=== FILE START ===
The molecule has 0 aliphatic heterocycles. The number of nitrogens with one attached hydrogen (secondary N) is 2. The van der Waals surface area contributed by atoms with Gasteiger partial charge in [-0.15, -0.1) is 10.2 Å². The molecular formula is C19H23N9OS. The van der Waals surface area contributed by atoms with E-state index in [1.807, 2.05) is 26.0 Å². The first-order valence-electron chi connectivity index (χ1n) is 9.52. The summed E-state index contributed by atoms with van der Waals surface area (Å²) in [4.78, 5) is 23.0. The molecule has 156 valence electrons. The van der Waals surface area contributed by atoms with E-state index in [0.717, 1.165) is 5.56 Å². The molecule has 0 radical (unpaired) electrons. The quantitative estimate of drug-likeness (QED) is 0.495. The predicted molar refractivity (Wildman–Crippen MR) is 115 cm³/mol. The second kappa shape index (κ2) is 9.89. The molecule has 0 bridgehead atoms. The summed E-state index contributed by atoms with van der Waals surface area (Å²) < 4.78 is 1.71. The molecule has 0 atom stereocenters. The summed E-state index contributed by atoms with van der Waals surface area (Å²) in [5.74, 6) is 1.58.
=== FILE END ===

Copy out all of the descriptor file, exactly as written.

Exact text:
The molecule has 0 aliphatic heterocycles. The number of nitrogens with one attached hydrogen (secondary N) is 2. The van der Waals surface area contributed by atoms with Gasteiger partial charge in [-0.15, -0.1) is 10.2 Å². The molecular formula is C19H23N9OS. The van der Waals surface area contributed by atoms with E-state index in [1.807, 2.05) is 26.0 Å². The first-order valence-electron chi connectivity index (χ1n) is 9.52. The summed E-state index contributed by atoms with van der Waals surface area (Å²) in [4.78, 5) is 23.0. The molecule has 156 valence electrons. The van der Waals surface area contributed by atoms with E-state index in [0.717, 1.165) is 5.56 Å². The molecule has 0 radical (unpaired) electrons. The quantitative estimate of drug-likeness (QED) is 0.495. The predicted molar refractivity (Wildman–Crippen MR) is 115 cm³/mol. The second kappa shape index (κ2) is 9.89. The molecule has 0 bridgehead atoms. The summed E-state index contributed by atoms with van der Waals surface area (Å²) < 4.78 is 1.71. The molecule has 0 atom stereocenters. The summed E-state index contributed by atoms with van der Waals surface area (Å²) in [5.74, 6) is 1.58.